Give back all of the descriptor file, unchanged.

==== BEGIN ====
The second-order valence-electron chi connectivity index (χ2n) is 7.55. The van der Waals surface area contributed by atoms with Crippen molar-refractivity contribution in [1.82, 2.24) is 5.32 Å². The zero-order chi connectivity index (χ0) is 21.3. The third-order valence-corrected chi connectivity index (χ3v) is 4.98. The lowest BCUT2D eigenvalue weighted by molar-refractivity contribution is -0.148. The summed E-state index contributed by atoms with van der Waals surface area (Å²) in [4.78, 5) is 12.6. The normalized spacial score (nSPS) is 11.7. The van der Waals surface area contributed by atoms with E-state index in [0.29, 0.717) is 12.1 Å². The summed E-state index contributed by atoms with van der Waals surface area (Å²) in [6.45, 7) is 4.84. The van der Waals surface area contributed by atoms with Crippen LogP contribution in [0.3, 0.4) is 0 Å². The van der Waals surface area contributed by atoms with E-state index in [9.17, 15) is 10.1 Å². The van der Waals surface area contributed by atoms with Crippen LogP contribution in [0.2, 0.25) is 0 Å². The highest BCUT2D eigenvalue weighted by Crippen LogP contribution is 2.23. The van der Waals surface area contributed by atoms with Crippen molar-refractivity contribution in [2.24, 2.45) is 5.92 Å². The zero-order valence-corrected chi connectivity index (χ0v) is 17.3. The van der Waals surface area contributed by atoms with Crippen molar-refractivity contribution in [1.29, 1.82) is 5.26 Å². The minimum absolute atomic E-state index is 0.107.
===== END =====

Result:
The second-order valence-electron chi connectivity index (χ2n) is 7.55. The van der Waals surface area contributed by atoms with Crippen molar-refractivity contribution in [1.82, 2.24) is 5.32 Å². The zero-order chi connectivity index (χ0) is 21.3. The third-order valence-corrected chi connectivity index (χ3v) is 4.98. The lowest BCUT2D eigenvalue weighted by molar-refractivity contribution is -0.148. The summed E-state index contributed by atoms with van der Waals surface area (Å²) in [4.78, 5) is 12.6. The normalized spacial score (nSPS) is 11.7. The van der Waals surface area contributed by atoms with E-state index in [0.29, 0.717) is 12.1 Å². The summed E-state index contributed by atoms with van der Waals surface area (Å²) in [6.45, 7) is 4.84. The van der Waals surface area contributed by atoms with Crippen LogP contribution in [0.3, 0.4) is 0 Å². The van der Waals surface area contributed by atoms with E-state index in [9.17, 15) is 10.1 Å². The van der Waals surface area contributed by atoms with Crippen LogP contribution in [0.2, 0.25) is 0 Å². The highest BCUT2D eigenvalue weighted by Crippen LogP contribution is 2.23. The van der Waals surface area contributed by atoms with Crippen molar-refractivity contribution in [2.24, 2.45) is 5.92 Å². The zero-order valence-corrected chi connectivity index (χ0v) is 17.3. The van der Waals surface area contributed by atoms with Crippen molar-refractivity contribution in [1.29, 1.82) is 5.26 Å². The minimum absolute atomic E-state index is 0.107.